“That’s an interesting theory, Mr. Norton,” laughed the young man and sipped on his ice-cold water. The cubes clonked against his teeth and caused a sharp quick pain. He cleared his throat and continued: “I see what you are getting at. The presence of disaster – viewed from a safe distance – reminds us of our own well-being. There is no light without shadow, that’s common knowledge.  It’s as if humanity needs a balance of grief and happiness, of pleasure and pain. Something to compare the one to the other. Don’t we experience the most satisfactory kind of pleasure the moment the pain vanishes?  This is a kind of pleasure we would otherwise only perceive as a neutral state of numbness – a regular state of normality. Rather boring, really, if you come to think of it. Thus I believe we can conclude that the mere presence of pain is inevitably leading to pleasure, given of course that we are not to die from whatever the cause of our pain is. Even though it should be added we cannot certainly know that the last moments before death are not experienced in a state of exhilaration. Many rumours have, in fact, suggested that the last moments before our passing are experienced in a state of utmost relief. This is a different discussion, however. Yet I am not sure that this is what you are saying here, and also I am not sure if I entirely agree. If I interpret your words correctly, it almost sounds as if you were insinuating that inflicting pain causes pleasure. And this, Mr. Norton, is rather referred to as sadism than hedonism.”

“Ha! Well put, Mr. Burke, well put! You are seeing right through me! I knew I made the right decision when requesting your company. But let me ask you, Mr. Burke, aren’t the two inevitably intermingled?”

“That depends on the level of pleasure you intend to achieve I would say. If you are striving for, let’s call it long-term contentment, you would have to eliminate all kind of pain and discomfort – not only in your personal life, but also in the lives of those around you. After all, we are human beings with a sense of empathy, and the suffering of those close to us inflicts suffering on our part as well. Because unlike the disasters we watch from afar that cause us to value our own bliss, if not enhance it, the misery that comes too close to us makes us distrust our comfortable lives. And lack of trust, Mr. Norton, I think we can agree, causes great distress. Human beings, however, are not only creatures with a sense of empathy, but more often so creatures with no sense at all. We grab for what is right in front of us, for the quickest satisfaction of our base senses we can get – often regardless of the consequences. Therefore, many a man’s pleasure has resulted in another man’s misfortune.”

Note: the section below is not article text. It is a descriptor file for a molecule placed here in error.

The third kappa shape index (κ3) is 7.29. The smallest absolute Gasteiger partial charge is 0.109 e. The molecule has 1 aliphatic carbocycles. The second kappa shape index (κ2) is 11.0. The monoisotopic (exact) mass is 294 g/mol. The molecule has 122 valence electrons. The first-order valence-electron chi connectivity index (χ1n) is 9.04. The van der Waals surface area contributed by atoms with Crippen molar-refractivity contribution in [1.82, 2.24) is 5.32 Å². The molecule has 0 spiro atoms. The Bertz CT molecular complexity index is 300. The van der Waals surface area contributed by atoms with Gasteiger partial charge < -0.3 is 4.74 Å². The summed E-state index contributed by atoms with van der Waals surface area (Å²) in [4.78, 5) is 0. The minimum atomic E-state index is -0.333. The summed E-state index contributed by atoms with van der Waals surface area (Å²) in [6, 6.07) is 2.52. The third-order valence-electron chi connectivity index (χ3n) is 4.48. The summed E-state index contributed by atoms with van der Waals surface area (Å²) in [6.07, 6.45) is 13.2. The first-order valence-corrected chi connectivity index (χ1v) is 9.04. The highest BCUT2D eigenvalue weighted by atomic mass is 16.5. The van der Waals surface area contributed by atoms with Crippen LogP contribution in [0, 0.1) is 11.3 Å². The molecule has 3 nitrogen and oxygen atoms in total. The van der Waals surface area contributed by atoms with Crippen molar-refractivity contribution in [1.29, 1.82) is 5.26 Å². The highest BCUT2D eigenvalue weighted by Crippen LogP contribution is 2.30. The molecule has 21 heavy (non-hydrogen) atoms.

“How right you are, Mr. Burke! How right you are! I must say I take quite a pleasure in your way of arguing – without causing you discomfort I should hope. But if we continue this thought experiment, would you say that a man who takes pleasure in causing pain is less humane than a man who causes pain by pursuing pleasure? Should we call the man who avoids causing pain and therefore abstains from pleasure noble or inhuman?”

“Interesting question, Mr. Norton, but I think the answer is quite obvious! If we agree that striving for pleasure as such is human, and that humans lack sense and vision and therefore cannot avoid causing pain, then I would say the former is a pragmatic and the latter is an idiot!”

“Ha! What a clever answer! But I must apologise, Mr. Burke. I invite you to my house and commence philosophical arguments without even letting you in on why you are here. Understand this as a little test – you passed it outstandingly!”

“Thank you, Sir,” replied the other, giving a slight nod, smiling contently and lifting his glass of clear water to a toast.